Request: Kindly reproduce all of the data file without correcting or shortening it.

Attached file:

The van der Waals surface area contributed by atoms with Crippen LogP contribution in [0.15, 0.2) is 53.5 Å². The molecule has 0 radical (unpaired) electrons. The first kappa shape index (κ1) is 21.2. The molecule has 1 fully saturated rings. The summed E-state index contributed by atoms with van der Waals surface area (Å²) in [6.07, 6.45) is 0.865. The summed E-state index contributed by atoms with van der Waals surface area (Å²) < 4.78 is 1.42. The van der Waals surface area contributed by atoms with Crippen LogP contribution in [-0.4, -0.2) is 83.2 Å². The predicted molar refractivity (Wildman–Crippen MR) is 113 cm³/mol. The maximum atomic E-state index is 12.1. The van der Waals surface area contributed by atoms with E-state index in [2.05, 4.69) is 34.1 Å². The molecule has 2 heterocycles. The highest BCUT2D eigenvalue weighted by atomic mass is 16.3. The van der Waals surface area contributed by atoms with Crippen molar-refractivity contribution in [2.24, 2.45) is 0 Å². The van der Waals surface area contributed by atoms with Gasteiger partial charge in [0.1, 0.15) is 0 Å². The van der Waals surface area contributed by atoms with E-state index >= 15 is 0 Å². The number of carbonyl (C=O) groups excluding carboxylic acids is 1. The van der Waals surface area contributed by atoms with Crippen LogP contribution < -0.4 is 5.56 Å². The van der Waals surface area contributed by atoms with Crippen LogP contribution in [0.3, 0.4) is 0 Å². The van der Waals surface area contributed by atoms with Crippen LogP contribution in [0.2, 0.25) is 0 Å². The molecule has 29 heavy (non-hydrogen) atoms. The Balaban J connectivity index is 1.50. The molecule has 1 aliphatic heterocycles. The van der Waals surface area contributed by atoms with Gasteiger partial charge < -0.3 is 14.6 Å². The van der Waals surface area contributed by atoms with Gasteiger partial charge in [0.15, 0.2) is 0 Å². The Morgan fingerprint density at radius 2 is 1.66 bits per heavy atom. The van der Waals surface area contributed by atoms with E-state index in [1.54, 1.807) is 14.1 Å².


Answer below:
The van der Waals surface area contributed by atoms with Crippen LogP contribution in [0.15, 0.2) is 53.5 Å². The molecule has 0 radical (unpaired) electrons. The first kappa shape index (κ1) is 21.2. The molecule has 1 fully saturated rings. The summed E-state index contributed by atoms with van der Waals surface area (Å²) in [6.07, 6.45) is 0.865. The summed E-state index contributed by atoms with van der Waals surface area (Å²) < 4.78 is 1.42. The van der Waals surface area contributed by atoms with Crippen LogP contribution in [-0.4, -0.2) is 83.2 Å². The predicted molar refractivity (Wildman–Crippen MR) is 113 cm³/mol. The maximum atomic E-state index is 12.1. The van der Waals surface area contributed by atoms with E-state index in [2.05, 4.69) is 34.1 Å². The molecule has 2 heterocycles. The highest BCUT2D eigenvalue weighted by atomic mass is 16.3. The van der Waals surface area contributed by atoms with Crippen molar-refractivity contribution in [2.24, 2.45) is 0 Å². The van der Waals surface area contributed by atoms with Gasteiger partial charge in [0.1, 0.15) is 0 Å². The van der Waals surface area contributed by atoms with E-state index >= 15 is 0 Å². The number of carbonyl (C=O) groups excluding carboxylic acids is 1. The van der Waals surface area contributed by atoms with Crippen LogP contribution < -0.4 is 5.56 Å². The van der Waals surface area contributed by atoms with Crippen LogP contribution in [0.3, 0.4) is 0 Å². The van der Waals surface area contributed by atoms with Crippen LogP contribution in [0.2, 0.25) is 0 Å². The molecule has 29 heavy (non-hydrogen) atoms. The Balaban J connectivity index is 1.50. The molecule has 1 aliphatic heterocycles. The van der Waals surface area contributed by atoms with Gasteiger partial charge < -0.3 is 14.6 Å². The van der Waals surface area contributed by atoms with Gasteiger partial charge in [0.15, 0.2) is 0 Å². The Morgan fingerprint density at radius 2 is 1.66 bits per heavy atom. The van der Waals surface area contributed by atoms with E-state index in [1.54, 1.807) is 14.1 Å².